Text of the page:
|Part of a series on|
|Penance and Reconciliation|
in the Catholic Church
Misericordia Dei (Mercy of God) is the title of an apostolic letter by Pope John Paul II to foster and reemphasize the importance of the Sacrament of Reconciliation. The letter is subtitled "On Certain Aspects of the Sacrament of Penance" and was promulgated on 7 April 2002 in Rome, issued as Motu proprio and was signed by him.
The letter begins by quoting the Gospel of Matthew 1:21 that Jesus was born to "save his people from their sins" and emphasizes the fervent and energetic summons with which John the Baptist called for repentance. Quoting the Epistle to the Romans 8:21, it states that "Salvation is therefore and above all redemption from sin, which hinders friendship with God."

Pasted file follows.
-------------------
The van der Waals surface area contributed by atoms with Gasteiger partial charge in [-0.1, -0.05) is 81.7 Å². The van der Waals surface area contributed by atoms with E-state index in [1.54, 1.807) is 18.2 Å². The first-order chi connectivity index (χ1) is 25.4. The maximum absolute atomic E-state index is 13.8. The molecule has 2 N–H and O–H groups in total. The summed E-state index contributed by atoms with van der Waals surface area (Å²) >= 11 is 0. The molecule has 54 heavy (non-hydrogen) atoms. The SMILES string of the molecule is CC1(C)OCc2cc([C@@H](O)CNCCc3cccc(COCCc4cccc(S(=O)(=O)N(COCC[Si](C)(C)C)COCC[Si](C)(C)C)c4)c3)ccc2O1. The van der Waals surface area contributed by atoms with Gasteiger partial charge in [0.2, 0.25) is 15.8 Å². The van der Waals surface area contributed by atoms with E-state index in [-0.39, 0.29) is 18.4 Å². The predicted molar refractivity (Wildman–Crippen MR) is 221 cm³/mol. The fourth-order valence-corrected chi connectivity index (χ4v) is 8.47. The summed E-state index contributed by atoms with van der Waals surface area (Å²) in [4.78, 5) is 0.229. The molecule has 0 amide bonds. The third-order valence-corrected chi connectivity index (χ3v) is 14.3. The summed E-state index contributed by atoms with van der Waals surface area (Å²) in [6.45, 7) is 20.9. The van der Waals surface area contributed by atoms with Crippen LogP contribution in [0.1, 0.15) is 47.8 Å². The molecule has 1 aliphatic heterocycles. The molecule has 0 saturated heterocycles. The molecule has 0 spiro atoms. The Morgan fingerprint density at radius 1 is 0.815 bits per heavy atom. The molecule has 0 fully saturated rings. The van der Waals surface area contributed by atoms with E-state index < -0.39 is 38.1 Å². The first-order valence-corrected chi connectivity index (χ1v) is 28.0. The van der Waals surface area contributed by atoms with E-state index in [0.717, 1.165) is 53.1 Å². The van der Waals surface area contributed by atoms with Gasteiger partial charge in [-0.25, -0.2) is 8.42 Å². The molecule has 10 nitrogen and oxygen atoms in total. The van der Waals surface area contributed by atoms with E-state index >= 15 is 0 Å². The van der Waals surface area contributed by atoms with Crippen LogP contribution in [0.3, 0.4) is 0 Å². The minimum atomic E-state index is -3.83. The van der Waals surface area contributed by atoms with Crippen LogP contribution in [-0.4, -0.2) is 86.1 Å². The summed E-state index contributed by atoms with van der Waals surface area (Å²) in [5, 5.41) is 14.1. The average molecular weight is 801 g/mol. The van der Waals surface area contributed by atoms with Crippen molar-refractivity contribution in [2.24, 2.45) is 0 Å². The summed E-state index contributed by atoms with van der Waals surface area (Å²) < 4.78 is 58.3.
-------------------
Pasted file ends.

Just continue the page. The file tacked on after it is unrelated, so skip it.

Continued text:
The letter emphasizes that Jesus himself granted the Apostles, through the power of the Holy Spirit, the authority to reconcile repentant sinners with God and the Church and quotes the Gospel of John 20:22-23: “Receive the Holy Spirit. If you forgive the sins of any, they are forgiven; if you retain the sins of any, they are retained”.
The letter states that the Sacrament of Reconciliation entails not only the action of the minister – only a Bishop or priest, who judges and absolves, tends and heals in the name of Christ – but also the actions of the penitent: contrition, confession and satisfaction. The letter emphasizes the need for penitents to "name their own sins", except when this is not possible.
As in the year 2000 letter Novo Millennio Ineunte John Paul II again asked the clergy for "renewed pastoral courage in ensuring that the day-to-day teaching of Christian communities persuasively and effectively presents the practice of the Sacrament of Reconciliation".